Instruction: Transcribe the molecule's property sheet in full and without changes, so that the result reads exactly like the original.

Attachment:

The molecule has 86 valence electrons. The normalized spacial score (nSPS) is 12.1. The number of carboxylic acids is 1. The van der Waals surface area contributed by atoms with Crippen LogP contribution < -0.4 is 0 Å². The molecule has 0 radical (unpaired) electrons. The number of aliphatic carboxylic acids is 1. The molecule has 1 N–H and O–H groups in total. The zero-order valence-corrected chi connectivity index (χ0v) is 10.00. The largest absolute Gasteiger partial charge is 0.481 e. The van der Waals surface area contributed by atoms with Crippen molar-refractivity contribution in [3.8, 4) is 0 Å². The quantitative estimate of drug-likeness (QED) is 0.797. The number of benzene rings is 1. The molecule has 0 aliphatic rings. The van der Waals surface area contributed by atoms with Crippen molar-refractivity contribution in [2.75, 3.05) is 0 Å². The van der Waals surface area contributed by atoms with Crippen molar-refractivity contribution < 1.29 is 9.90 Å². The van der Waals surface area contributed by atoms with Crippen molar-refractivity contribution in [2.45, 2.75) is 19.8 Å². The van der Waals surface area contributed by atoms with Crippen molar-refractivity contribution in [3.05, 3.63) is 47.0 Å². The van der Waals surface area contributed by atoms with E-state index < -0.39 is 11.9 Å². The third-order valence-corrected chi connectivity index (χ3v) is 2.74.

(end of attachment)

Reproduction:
The molecule has 86 valence electrons. The normalized spacial score (nSPS) is 12.1. The number of carboxylic acids is 1. The van der Waals surface area contributed by atoms with Crippen LogP contribution < -0.4 is 0 Å². The molecule has 0 radical (unpaired) electrons. The number of aliphatic carboxylic acids is 1. The molecule has 1 N–H and O–H groups in total. The zero-order valence-corrected chi connectivity index (χ0v) is 10.00. The largest absolute Gasteiger partial charge is 0.481 e. The van der Waals surface area contributed by atoms with Crippen molar-refractivity contribution in [3.8, 4) is 0 Å². The quantitative estimate of drug-likeness (QED) is 0.797. The number of benzene rings is 1. The molecule has 0 aliphatic rings. The van der Waals surface area contributed by atoms with Crippen molar-refractivity contribution in [2.75, 3.05) is 0 Å². The van der Waals surface area contributed by atoms with Crippen molar-refractivity contribution < 1.29 is 9.90 Å². The van der Waals surface area contributed by atoms with Crippen molar-refractivity contribution in [2.45, 2.75) is 19.8 Å². The van der Waals surface area contributed by atoms with Crippen molar-refractivity contribution in [3.05, 3.63) is 47.0 Å². The van der Waals surface area contributed by atoms with E-state index < -0.39 is 11.9 Å². The third-order valence-corrected chi connectivity index (χ3v) is 2.74.